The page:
Concerns raised that the usage promotes Hinduphobia and unconscious bias against Hindus
CRANBURY, NJ, December 05, 2020 /24-7PressRelease/ — The Coalition of Hindus of North America (CoHNA) sent a letter to The Wall Street Journal, expressing outrage regarding a Hinduphobic, prejudiced and sensationalist Op-Ed, titled “Canceling Student Debt Will Be a Brahmin Bailout” (Nov. 29th, 2020) by Mr. Zaid Jilani.
In the Op-Ed, Mr. Jilani pejoratively uses words such as “Brahmin Left” and “Brahmin Bailout” to describe certain policies being considered by the Democratic party, deeming these policies as benefiting the elitist “upper class” of the American society. By using “Brahmin” as a disparaging label, Mr. Jilani falsely paints an entire community (completely unrelated to the issue being discussed) as greedy, elitist and oppressive and furthers a colonial and racist narrative.
“By using ‘Brahmin’ in this context, the article advances blatant propaganda and a thinly veiled attack on the Hindu community, thus promoting hatred and animosity towards Hindus in the United States (US) and worldwide,” remarked Nikunj Trivedi, President of CoHNA.
The word “Brahmin Left” was originally coined by French economist Thomas Piketty in his research on rising economic inequality and the changing structure of political conflicts in developed nations such as France, UK and US. While Mr. Piketty may be a respected economist who has shed light on income inequalities around the world, his coinage of a dangerous and offensive term (“Brahmin Left”) inaccurately juxtaposes Hinduism’s respected scholarly class onto the world order. It is a deliberate and nefarious mischaracterization, which assumes that Brahmin Hindus were the economic “upper class” of India. The reality is quite the opposite, as Brahmins were mandated to be devoid of wealth and power and instead focus on the pursuit of knowledge and enlightenment – something antithetical to the elitist voters being discussed in the article.
But, the article takes the “Brahmin Left” theory one step further and deems that a policy seeking to reduce or eliminate student debt is tantamount to a “Brahmin Bailout,” adding further fuel to an already dangerous and wrongful association. Inserting the term into the headline essentially provides a giant megaphone to amplify Hinduphobia.
Such depictions are reminiscent of anti-Jewish caricatures in the late 19th and early 20th century, using bodily features, stereotypes and cartoons showing Jews as corrupt businessmen, usurpers, having too much world power, etc. Scholars have debated how Shylock from “The Merchant of Venice” has advanced anti-Jewish sentiments by depicting the character as a “stereotypical greedy Jew,” and how the play was a favorite of Nazi Germany. Similarly, African Americans were depicted as animalistic, crazed and savage based on pseudoscientific anthropological theories such as the Aryan Theories of the late 1800s. It is well known that such characterizations were used to openly justify oppression of the people and endorse a violent history of oppression of Jewish, African American, women, LGBTQ, and other communities. Indigenous peoples were also depicted in prejudicial ways in the early 20th century to justify their conquest.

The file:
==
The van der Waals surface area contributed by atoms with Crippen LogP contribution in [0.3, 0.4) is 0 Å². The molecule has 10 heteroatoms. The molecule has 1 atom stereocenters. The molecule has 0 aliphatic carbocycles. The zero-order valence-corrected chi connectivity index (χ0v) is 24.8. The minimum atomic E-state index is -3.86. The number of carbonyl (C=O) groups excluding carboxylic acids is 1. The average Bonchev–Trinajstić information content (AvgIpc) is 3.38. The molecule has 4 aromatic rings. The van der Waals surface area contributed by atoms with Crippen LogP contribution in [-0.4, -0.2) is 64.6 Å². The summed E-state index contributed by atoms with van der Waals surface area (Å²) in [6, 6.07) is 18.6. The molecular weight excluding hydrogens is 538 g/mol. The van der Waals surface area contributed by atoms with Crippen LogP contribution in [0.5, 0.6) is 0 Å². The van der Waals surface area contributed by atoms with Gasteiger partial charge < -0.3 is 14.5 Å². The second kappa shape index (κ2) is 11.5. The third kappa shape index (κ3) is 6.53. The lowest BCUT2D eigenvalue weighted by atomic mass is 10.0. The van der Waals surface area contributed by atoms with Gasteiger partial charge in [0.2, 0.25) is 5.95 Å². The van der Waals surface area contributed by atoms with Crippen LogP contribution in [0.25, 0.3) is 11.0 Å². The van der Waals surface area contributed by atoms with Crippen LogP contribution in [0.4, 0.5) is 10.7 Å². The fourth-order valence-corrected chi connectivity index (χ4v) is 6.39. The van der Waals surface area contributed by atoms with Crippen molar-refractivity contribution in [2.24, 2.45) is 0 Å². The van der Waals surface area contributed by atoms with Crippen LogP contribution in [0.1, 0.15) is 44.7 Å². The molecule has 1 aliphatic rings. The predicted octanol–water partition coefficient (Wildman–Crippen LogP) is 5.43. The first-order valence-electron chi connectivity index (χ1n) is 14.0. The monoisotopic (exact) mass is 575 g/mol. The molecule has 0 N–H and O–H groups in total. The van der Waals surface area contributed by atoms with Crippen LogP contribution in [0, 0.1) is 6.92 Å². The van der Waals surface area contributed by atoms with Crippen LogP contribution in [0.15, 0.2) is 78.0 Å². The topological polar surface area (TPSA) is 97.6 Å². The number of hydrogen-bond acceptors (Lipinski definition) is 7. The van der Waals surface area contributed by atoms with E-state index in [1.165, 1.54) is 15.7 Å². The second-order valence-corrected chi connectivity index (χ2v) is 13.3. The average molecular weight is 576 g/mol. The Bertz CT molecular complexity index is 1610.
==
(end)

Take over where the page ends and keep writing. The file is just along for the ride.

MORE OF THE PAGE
What’s more, Mr. Jilani’s ignorant conflation of American politics with Hindu societal framework is colored by his anti-India and anti-Hindu thought. Mr. Jilani has derided Tulsi Gabbard, the first Hindu US Congresswoman in his previous writings. His lies and half-truths have been pointed out by a Muslim, who exposed him for targeting Ms. Gabbard for her ties to the Hindu community (as if being a Hindu is a crime), and for maliciously accusing prominent and respected Indian American organizations and community members to be the handmaidens of the Indian Government.
“Imagine the impact on students who rely on the WSJ for research on economic policies,” remarked Shobha Swamy, General Secretary of CoHNA. “They will be fed the false narrative that Hindus, especially Brahmins, are somehow privileged and elitist and hence should be used as an example to counter economic policies supposedly aimed at benefiting the rich.”
Indeed, such narratives advance existing unconscious biases against Hindus within the minds of mainstream Americans (who often learn about Hinduism through negative stereotypes) and discourages an environment that fosters diversity, inclusion and mutual respect. It can also lead to bullying of Hindus students, as shown on many occasions.
“Even worse, the next time a person is disgruntled towards rich and ‘elite’ people, what stops them from attacking a Hindu temple or a Hindu community member, with the belief that he is attacking a ‘Brahmin?’ What responsibility will the WSJ or Mr. Jilani be ready to shoulder?” added Trivedi.
Bringing such deliberate and false associations into mainstream media normalizes Hinduphobia and skews public opinion against the Hindu community while damaging the credibility of WSJ. Certainly, a prestigious newspaper like the WSJ would not tolerate devious characterizations of other religious and ethnic communities to drive across a political point.
CoHNA has urged the WSJ to remove the word “Brahmin” from the article and issue a public apology to the global Hindu community.
CoHNA is a grassroots level advocacy organization dedicated to improving the understanding of Hinduism in North America by working on matters related to the Hindu community and by educating the public about Hindu heritage and tradition. For more information, please visit https://cohna.org or follow us on Twitter at www.twitter.com/cohnaofficial, on Facebook at www.facebook.com/cohnaofficial and on Instagram at www.instagram.com/cohnaofficial
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